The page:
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Jerry Jones acknowledge seating snafu, generally declares victory

Jerry Jones

Cowboys owner Jerry Jones, who has been conspicuously inconspicuous over the past few days, has issued a statement in the wake of a Super Bowl week marred by various factors, man-made and otherwise.  Though he acknowledges the biggest embarrassment — an unintended bait-and-switch involving fans who bought tickets to seats that weren’t available — Jones essentially declares victory and vows to get in line for more Super Bowls in his new stadium.

“The incomplete installation of temporary seats left a limited number of sections unusable for yesterday’s game. Manpower and timing issues caused inconveniences to some fans. At the end of the preparations, approximately 400 fans attending the game were not able to watch from those installed seats. We deeply regret their Super Bowl experience was impacted by this error, and we share that responsibility with the NFL,” Jones said.

“We will also continue to work closely with the NFL in its complete review of Super Bowl XLV.  At the end of the day, the game on the field, and the stadium where it was played, exceeded the high level of expectation that the Super Bowl presents.  It was a great game in a great venue, and it was an experience that will begin the process of bringing future Super Bowls to North Texas.

“Our region displayed the type of tremendous commitment of resources, services, enthusiasm, and hospitality that validates our community as a most worthy home to this wonderful event in the years to come.

“Our collective goals all along were to ensure that more than 103,000 people would be able to have an enjoyable game day experience on Super Bowl Sunday while also being a part of an event that ultimately produced the largest television audience for any program ever.”

For starters, the fact that the game was played in Cowboys Stadium had no impact on the size of the television audience, unless some of the viewers were hoping only to see whether a punt would strike the mother ship hovering over a 60-yard swath of the field.  If anything, the TV audience was 30,000 to 40,000 persons smaller than it would have been if the game hadn’t been played in such a large stadium.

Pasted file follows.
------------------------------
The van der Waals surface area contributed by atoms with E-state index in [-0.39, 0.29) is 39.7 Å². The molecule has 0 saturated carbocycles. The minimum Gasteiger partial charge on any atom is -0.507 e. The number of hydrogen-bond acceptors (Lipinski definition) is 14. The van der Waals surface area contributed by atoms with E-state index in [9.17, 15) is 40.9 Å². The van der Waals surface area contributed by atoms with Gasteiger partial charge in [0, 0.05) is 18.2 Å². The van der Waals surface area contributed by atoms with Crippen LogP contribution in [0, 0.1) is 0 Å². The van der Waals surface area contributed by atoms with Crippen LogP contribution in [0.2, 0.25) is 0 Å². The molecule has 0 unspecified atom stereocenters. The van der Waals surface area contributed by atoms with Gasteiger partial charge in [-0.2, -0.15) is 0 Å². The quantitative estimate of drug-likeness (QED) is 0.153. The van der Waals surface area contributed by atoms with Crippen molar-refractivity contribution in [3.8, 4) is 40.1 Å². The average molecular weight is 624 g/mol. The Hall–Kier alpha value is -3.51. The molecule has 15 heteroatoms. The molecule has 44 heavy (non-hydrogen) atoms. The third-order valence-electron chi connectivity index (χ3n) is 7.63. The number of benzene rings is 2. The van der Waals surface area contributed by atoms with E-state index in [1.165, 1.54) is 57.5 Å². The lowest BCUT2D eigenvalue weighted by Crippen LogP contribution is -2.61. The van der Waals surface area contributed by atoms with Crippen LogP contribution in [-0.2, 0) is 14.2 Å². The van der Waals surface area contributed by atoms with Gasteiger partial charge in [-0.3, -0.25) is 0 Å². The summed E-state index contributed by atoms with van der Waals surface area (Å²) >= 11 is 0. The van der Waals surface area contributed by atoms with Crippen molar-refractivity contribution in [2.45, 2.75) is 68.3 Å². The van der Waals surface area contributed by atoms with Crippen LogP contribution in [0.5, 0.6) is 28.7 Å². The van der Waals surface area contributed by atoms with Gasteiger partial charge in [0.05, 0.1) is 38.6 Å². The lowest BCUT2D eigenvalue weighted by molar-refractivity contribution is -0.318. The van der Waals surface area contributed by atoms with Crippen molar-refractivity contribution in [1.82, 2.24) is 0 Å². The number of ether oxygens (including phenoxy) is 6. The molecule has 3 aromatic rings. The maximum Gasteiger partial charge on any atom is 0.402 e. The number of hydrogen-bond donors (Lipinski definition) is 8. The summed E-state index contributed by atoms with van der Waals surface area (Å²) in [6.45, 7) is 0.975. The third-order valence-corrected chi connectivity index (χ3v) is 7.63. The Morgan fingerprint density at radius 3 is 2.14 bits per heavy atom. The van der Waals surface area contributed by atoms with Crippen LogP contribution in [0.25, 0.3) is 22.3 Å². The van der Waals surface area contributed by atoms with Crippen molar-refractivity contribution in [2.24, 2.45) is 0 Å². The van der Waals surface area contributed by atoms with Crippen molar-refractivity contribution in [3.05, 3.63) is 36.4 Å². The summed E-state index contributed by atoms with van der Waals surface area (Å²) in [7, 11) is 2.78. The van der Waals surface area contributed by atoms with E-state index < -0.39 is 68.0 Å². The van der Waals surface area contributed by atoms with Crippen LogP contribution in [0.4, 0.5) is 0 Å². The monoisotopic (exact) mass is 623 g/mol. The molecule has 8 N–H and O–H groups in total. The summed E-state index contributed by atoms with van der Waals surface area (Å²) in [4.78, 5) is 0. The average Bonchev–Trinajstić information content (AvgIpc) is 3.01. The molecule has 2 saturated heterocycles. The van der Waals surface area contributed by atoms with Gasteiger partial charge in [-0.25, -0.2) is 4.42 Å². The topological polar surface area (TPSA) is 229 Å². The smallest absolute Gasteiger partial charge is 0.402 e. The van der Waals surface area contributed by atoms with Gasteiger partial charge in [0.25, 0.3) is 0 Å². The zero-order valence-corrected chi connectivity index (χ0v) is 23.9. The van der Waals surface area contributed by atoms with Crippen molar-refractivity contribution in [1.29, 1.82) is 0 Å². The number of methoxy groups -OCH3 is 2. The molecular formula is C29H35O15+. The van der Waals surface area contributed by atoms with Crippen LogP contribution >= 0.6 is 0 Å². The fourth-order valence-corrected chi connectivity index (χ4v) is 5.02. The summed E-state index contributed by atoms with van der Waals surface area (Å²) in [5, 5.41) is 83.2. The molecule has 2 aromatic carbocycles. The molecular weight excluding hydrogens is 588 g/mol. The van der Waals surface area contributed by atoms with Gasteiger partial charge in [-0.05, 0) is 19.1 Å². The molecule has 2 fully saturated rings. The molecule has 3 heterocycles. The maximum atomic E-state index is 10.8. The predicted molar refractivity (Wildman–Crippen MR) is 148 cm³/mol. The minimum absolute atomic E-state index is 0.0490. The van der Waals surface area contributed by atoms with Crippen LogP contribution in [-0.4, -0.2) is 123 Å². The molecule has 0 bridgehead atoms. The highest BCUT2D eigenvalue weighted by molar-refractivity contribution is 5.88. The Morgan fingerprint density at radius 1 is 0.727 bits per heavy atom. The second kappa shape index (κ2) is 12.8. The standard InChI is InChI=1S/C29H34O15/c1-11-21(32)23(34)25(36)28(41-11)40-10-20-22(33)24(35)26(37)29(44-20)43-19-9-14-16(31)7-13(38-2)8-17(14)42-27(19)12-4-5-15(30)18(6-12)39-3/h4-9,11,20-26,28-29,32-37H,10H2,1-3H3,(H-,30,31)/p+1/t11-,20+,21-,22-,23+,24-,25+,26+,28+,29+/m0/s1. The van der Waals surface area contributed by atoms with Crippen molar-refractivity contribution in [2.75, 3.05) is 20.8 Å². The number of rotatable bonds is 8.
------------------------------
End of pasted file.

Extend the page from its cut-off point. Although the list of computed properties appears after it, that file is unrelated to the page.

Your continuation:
Then there’s the reality that, while the game day experience was very good for all but 400 who entered the venue (apart from those in attendance who had hoped to witness a Steelers victory), the complete lack of planning for an ice storm followed three days later by a snow storm made the experience one to forget for the folks who spent the full week in Dallas on a “working vacation” that was far more “work” than “vacation.”

For those visiting the three towns that hosted Super Bowl events (Dallas, Fort Worth, and Arlington), the cities essentially shut down around us, with municipalities and business owners doing nothing in many cases to remove ice, and later snow, from their property.  Though I’ve now mastered the ability to walk on ice, it’s a skill I wasn’t expecting or hoping to acquire during eight days in Dallas.

It would be easy to ignore criticism from the media as whining from folks who live semi-charmed lives, but when it comes to the destination of the premier sporting event in the United States, who else is in position to paint an accurate picture for the rest of the country?

The picture was, from Tuesday through Friday, bleak.  For anyone not staying in the Sheraton, site of the Media Center and Radio Row, getting to work included treacherous travel by car or by foot.  At the hotel where my wife and I stayed (the Magnolia, not the Motel 6), the house car was unavailable to shuttle me back and for to the Sheraton for days due to “liability concerns.”  (Apparently, car insurance policies are the one thing that isn’t bigger in Texas.)  The room wasn’t cleaned for one or two days, because unlike those of us out-of-towners who had no choice but to show up for work, showing up for work was for plenty of employees optional.

Then there’s the inexcusable failure of Cowboys Stadium management to realize that the ice gathered on the roof may not simply melt and drip.  If the first storm had struck only 48 hours later, the avalanche of bowling-ball sized chunks of frozen water would have been hitting a lot more than six or seven people.

So while we expect Jerry Jones to say whatever needs to be said in order to turn the page on the several negative aspects of the week and set the table for another Super Sunday financial windfall in the future, he needs to worry more about a citizenry that wasn’t ready for — or simply didn’t want — its close up.  With so many other fine cities ready, willing, and able to happily stage an event that is a lot bigger than simply having a big stadium, it will be a challenge far bigger than building a big stadium to get another Super Bowl in North Texas.